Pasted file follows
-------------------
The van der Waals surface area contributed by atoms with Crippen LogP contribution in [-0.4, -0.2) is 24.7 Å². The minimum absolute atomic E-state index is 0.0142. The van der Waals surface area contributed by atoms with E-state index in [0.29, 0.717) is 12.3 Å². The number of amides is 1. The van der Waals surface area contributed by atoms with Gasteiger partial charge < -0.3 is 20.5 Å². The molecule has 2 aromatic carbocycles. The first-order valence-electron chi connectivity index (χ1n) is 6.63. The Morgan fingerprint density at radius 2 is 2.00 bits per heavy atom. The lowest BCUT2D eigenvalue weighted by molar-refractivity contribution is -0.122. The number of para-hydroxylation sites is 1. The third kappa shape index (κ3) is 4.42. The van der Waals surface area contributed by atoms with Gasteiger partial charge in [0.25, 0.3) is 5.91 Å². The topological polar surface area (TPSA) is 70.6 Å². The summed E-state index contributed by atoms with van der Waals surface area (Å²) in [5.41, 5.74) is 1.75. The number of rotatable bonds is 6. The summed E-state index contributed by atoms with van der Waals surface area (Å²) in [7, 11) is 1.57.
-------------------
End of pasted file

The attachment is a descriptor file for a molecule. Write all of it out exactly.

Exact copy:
The van der Waals surface area contributed by atoms with Crippen LogP contribution in [-0.4, -0.2) is 24.7 Å². The minimum absolute atomic E-state index is 0.0142. The van der Waals surface area contributed by atoms with E-state index in [0.29, 0.717) is 12.3 Å². The number of amides is 1. The van der Waals surface area contributed by atoms with Gasteiger partial charge < -0.3 is 20.5 Å². The molecule has 2 aromatic carbocycles. The first-order valence-electron chi connectivity index (χ1n) is 6.63. The Morgan fingerprint density at radius 2 is 2.00 bits per heavy atom. The lowest BCUT2D eigenvalue weighted by molar-refractivity contribution is -0.122. The number of para-hydroxylation sites is 1. The third kappa shape index (κ3) is 4.42. The van der Waals surface area contributed by atoms with Gasteiger partial charge in [0.25, 0.3) is 5.91 Å². The topological polar surface area (TPSA) is 70.6 Å². The summed E-state index contributed by atoms with van der Waals surface area (Å²) in [5.41, 5.74) is 1.75. The number of rotatable bonds is 6. The summed E-state index contributed by atoms with van der Waals surface area (Å²) in [7, 11) is 1.57.